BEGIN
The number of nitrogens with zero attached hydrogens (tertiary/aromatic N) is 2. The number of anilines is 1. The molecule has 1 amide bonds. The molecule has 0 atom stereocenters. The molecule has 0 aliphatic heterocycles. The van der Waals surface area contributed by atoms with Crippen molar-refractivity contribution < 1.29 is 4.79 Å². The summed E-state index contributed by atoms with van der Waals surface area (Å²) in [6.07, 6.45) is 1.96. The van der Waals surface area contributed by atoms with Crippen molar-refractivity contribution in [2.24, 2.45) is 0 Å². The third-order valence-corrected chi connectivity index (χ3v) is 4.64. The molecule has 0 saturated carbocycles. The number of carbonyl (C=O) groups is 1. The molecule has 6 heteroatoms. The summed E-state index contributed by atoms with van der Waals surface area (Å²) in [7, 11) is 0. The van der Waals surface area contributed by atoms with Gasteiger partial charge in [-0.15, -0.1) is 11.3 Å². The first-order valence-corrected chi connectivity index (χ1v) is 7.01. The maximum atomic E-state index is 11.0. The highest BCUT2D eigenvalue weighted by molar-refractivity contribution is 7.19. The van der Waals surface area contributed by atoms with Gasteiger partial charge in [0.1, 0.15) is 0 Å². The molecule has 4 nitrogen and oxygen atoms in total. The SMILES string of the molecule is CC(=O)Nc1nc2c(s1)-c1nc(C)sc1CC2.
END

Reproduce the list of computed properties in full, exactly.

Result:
The number of nitrogens with zero attached hydrogens (tertiary/aromatic N) is 2. The number of anilines is 1. The molecule has 1 amide bonds. The molecule has 0 atom stereocenters. The molecule has 0 aliphatic heterocycles. The van der Waals surface area contributed by atoms with Crippen molar-refractivity contribution < 1.29 is 4.79 Å². The summed E-state index contributed by atoms with van der Waals surface area (Å²) in [6.07, 6.45) is 1.96. The van der Waals surface area contributed by atoms with Crippen molar-refractivity contribution in [2.24, 2.45) is 0 Å². The third-order valence-corrected chi connectivity index (χ3v) is 4.64. The molecule has 0 saturated carbocycles. The number of carbonyl (C=O) groups is 1. The molecule has 6 heteroatoms. The summed E-state index contributed by atoms with van der Waals surface area (Å²) in [7, 11) is 0. The van der Waals surface area contributed by atoms with Gasteiger partial charge in [-0.15, -0.1) is 11.3 Å². The first-order valence-corrected chi connectivity index (χ1v) is 7.01. The maximum atomic E-state index is 11.0. The highest BCUT2D eigenvalue weighted by molar-refractivity contribution is 7.19. The van der Waals surface area contributed by atoms with Gasteiger partial charge in [0.1, 0.15) is 0 Å². The molecule has 4 nitrogen and oxygen atoms in total. The SMILES string of the molecule is CC(=O)Nc1nc2c(s1)-c1nc(C)sc1CC2.